Twenty years ago, Harry and Louise sat across a kitchen table and faced a mound of paperwork. They were distraught over being forced to drop their health insurance. They had to select a new plan from a list of government-approved options. "Having choices we don't like is no choice at all," Louise observed. "They choose, we lose."
The devastatingly simple TV commercials, sponsored by the insurance industry, were widely credited for bringing down Hillary Clinton's attempt to take over America's health care in 1993. President Obama succeeded in getting his scheme through Congress by buying the silence of the insurance companies. Taxpayers will pay for it, and pay a lot.
The insurance companies eagerly climbed in bed with the president, seduced by the prospect of millions of new customers compelled to sign up under the individual and employer mandates. If the scheme failed, as the men in green eyeshades knew it would, the companies knew Washington would bail them out. The mechanisms for doing it are written into the Obamacare legislation, or the "Affordable Health Care Act," as the White House now insists that everyone call Obamacare.
The guarantees are called "risk corridors," which are designed to compensate insurance companies if more old and sick than young and healthy sign up for Obamacare. The corridors would offset losses if claims and costs exceed industry projections by more than 3 percent. The provision is a government money spigot only meant to be used in an emergency. To nobody's surprise, we have one.
The hardy and persistent few who have wiggled through the firewall of incompetence to get to Healthcare.gov appear to be the sort who will be a heavy burden on taxpayers. Initial numbers reveal that older Americans are enrolling in far greater numbers than the young. Connecticut, Kentucky, Washington and Maryland officials say that only 20 percent of enrollees are between the ages of 18 and 34, and Obamacare only works if healthy customers who don't file claims subsidize the old and sick who do.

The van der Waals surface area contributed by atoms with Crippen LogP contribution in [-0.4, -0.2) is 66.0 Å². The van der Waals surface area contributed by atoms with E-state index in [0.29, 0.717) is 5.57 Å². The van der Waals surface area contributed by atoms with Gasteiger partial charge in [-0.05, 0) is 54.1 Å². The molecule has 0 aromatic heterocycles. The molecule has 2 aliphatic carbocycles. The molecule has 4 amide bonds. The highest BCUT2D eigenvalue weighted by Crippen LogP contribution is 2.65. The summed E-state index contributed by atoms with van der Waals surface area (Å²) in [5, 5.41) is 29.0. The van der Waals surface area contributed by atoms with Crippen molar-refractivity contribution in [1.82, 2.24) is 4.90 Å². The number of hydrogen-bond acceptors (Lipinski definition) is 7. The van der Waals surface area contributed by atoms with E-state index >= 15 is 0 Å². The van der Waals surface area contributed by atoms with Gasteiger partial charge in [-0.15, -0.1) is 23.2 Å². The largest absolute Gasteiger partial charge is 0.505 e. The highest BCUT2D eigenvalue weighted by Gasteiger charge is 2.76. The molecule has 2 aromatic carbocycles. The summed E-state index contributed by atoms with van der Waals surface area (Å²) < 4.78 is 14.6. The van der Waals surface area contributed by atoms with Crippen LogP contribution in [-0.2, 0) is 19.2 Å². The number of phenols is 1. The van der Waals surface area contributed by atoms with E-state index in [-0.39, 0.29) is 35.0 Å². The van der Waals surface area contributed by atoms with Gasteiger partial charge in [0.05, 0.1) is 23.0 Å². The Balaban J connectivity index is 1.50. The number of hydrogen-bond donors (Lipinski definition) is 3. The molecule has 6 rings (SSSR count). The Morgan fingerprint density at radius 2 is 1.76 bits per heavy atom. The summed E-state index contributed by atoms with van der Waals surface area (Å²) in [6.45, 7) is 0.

Sen. Marco Rubio of Florida wants to close the spigot with his newly introduced "Obamacare Taxpayer Bailout Prevention Act," which eliminates risk corridors. The Obama administration knows how critical the bailout provision is to maintaining political cover for the health care scheme. He dispatched his troops of draw a Maginot Line around it. Gary Cohen of the Centers for Medicare and Medicaid Services tried to reassure state insurance commissioners. "The risk-corridor program should help ameliorate unanticipated changes in premium revenue," Mr. Cohen told them. "We intend to explore ways to modify the risk-corridor program final rules to provide additional assistance." Translation: "A bailout is coming, and we support it."
Obamacare is the most universally reviled program in memory, and it's dragging down everyone who touches it. The latest CBS poll shows just 7 percent of the public backing the health care law as it is. All the president could do to render this turkey — and it's no Thanksgiving bird — even less popular is to borrow a page from another despised moment in history and proclaim a Wall Street-style bailout to insurance companies.
Congressional Democrats are just beginning to realize their peril. Another bailout of corporate fat cats will enrage their liberal base of contributors and voters. They'll have to decide whether they stand with the people, and work to end this failed experiment, or stand with the insurance companies and President Obama to push his scheme to an end that will be very bitter, indeed. So far, they're choosing, and the rest of us are losing.